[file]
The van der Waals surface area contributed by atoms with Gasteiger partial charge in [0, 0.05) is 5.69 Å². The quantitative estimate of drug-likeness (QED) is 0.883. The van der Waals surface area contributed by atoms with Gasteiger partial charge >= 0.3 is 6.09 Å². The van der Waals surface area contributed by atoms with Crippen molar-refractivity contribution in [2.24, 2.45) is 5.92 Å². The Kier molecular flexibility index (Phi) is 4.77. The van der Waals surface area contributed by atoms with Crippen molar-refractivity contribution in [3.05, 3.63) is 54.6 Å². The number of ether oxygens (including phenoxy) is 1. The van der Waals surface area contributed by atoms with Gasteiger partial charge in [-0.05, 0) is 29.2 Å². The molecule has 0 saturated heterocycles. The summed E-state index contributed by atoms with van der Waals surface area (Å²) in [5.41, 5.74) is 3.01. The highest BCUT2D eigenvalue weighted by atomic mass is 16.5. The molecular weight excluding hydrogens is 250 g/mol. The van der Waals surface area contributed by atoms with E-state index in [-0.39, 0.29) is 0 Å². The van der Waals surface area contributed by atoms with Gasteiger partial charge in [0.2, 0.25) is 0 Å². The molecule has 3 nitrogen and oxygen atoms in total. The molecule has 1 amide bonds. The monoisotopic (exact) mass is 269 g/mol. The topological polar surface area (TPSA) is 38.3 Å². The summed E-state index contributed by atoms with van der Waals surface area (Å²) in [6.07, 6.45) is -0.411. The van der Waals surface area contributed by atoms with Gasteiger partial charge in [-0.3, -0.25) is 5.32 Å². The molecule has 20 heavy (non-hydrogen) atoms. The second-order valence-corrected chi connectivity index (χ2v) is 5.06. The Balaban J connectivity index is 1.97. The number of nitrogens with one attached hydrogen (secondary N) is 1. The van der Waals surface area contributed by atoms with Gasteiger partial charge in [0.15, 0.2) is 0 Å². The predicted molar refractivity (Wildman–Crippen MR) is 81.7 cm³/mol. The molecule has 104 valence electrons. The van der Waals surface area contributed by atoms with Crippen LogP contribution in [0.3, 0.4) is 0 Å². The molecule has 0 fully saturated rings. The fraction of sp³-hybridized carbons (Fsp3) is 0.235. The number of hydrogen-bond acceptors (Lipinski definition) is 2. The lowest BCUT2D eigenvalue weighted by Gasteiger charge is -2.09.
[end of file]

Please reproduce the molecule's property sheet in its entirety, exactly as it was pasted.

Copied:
The van der Waals surface area contributed by atoms with Gasteiger partial charge in [0, 0.05) is 5.69 Å². The quantitative estimate of drug-likeness (QED) is 0.883. The van der Waals surface area contributed by atoms with Gasteiger partial charge >= 0.3 is 6.09 Å². The van der Waals surface area contributed by atoms with Crippen molar-refractivity contribution in [2.24, 2.45) is 5.92 Å². The Kier molecular flexibility index (Phi) is 4.77. The van der Waals surface area contributed by atoms with Crippen molar-refractivity contribution in [3.05, 3.63) is 54.6 Å². The number of ether oxygens (including phenoxy) is 1. The van der Waals surface area contributed by atoms with Gasteiger partial charge in [-0.05, 0) is 29.2 Å². The molecule has 0 saturated heterocycles. The summed E-state index contributed by atoms with van der Waals surface area (Å²) in [5.41, 5.74) is 3.01. The highest BCUT2D eigenvalue weighted by atomic mass is 16.5. The molecular weight excluding hydrogens is 250 g/mol. The van der Waals surface area contributed by atoms with E-state index in [-0.39, 0.29) is 0 Å². The van der Waals surface area contributed by atoms with Gasteiger partial charge in [0.2, 0.25) is 0 Å². The molecule has 3 nitrogen and oxygen atoms in total. The molecule has 1 amide bonds. The monoisotopic (exact) mass is 269 g/mol. The topological polar surface area (TPSA) is 38.3 Å². The summed E-state index contributed by atoms with van der Waals surface area (Å²) in [6.07, 6.45) is -0.411. The van der Waals surface area contributed by atoms with Gasteiger partial charge in [-0.3, -0.25) is 5.32 Å². The molecule has 20 heavy (non-hydrogen) atoms. The second-order valence-corrected chi connectivity index (χ2v) is 5.06. The Balaban J connectivity index is 1.97. The number of nitrogens with one attached hydrogen (secondary N) is 1. The van der Waals surface area contributed by atoms with Gasteiger partial charge in [0.15, 0.2) is 0 Å². The predicted molar refractivity (Wildman–Crippen MR) is 81.7 cm³/mol. The molecule has 104 valence electrons. The van der Waals surface area contributed by atoms with Crippen LogP contribution in [0.3, 0.4) is 0 Å². The molecule has 0 fully saturated rings. The fraction of sp³-hybridized carbons (Fsp3) is 0.235. The number of hydrogen-bond acceptors (Lipinski definition) is 2. The lowest BCUT2D eigenvalue weighted by Gasteiger charge is -2.09.